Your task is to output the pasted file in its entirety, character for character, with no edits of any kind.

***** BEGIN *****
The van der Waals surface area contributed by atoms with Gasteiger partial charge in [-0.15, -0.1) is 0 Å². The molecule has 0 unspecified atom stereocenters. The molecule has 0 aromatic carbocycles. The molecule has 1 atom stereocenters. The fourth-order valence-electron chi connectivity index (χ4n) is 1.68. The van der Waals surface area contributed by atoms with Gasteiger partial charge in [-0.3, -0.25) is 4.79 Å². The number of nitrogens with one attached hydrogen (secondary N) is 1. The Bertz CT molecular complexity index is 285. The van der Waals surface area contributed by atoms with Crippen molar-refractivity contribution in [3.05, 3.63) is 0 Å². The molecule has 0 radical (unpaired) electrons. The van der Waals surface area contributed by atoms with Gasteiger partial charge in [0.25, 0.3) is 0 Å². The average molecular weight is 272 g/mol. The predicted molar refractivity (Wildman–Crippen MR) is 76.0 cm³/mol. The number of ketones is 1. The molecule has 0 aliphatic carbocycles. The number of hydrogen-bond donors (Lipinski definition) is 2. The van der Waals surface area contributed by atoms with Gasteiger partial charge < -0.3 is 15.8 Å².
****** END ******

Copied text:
The van der Waals surface area contributed by atoms with Gasteiger partial charge in [-0.15, -0.1) is 0 Å². The molecule has 0 unspecified atom stereocenters. The molecule has 0 aromatic carbocycles. The molecule has 1 atom stereocenters. The fourth-order valence-electron chi connectivity index (χ4n) is 1.68. The van der Waals surface area contributed by atoms with Gasteiger partial charge in [-0.3, -0.25) is 4.79 Å². The number of nitrogens with one attached hydrogen (secondary N) is 1. The Bertz CT molecular complexity index is 285. The van der Waals surface area contributed by atoms with Crippen molar-refractivity contribution in [3.05, 3.63) is 0 Å². The molecule has 0 radical (unpaired) electrons. The van der Waals surface area contributed by atoms with Gasteiger partial charge in [0.25, 0.3) is 0 Å². The average molecular weight is 272 g/mol. The predicted molar refractivity (Wildman–Crippen MR) is 76.0 cm³/mol. The number of ketones is 1. The molecule has 0 aliphatic carbocycles. The number of hydrogen-bond donors (Lipinski definition) is 2. The van der Waals surface area contributed by atoms with Gasteiger partial charge < -0.3 is 15.8 Å².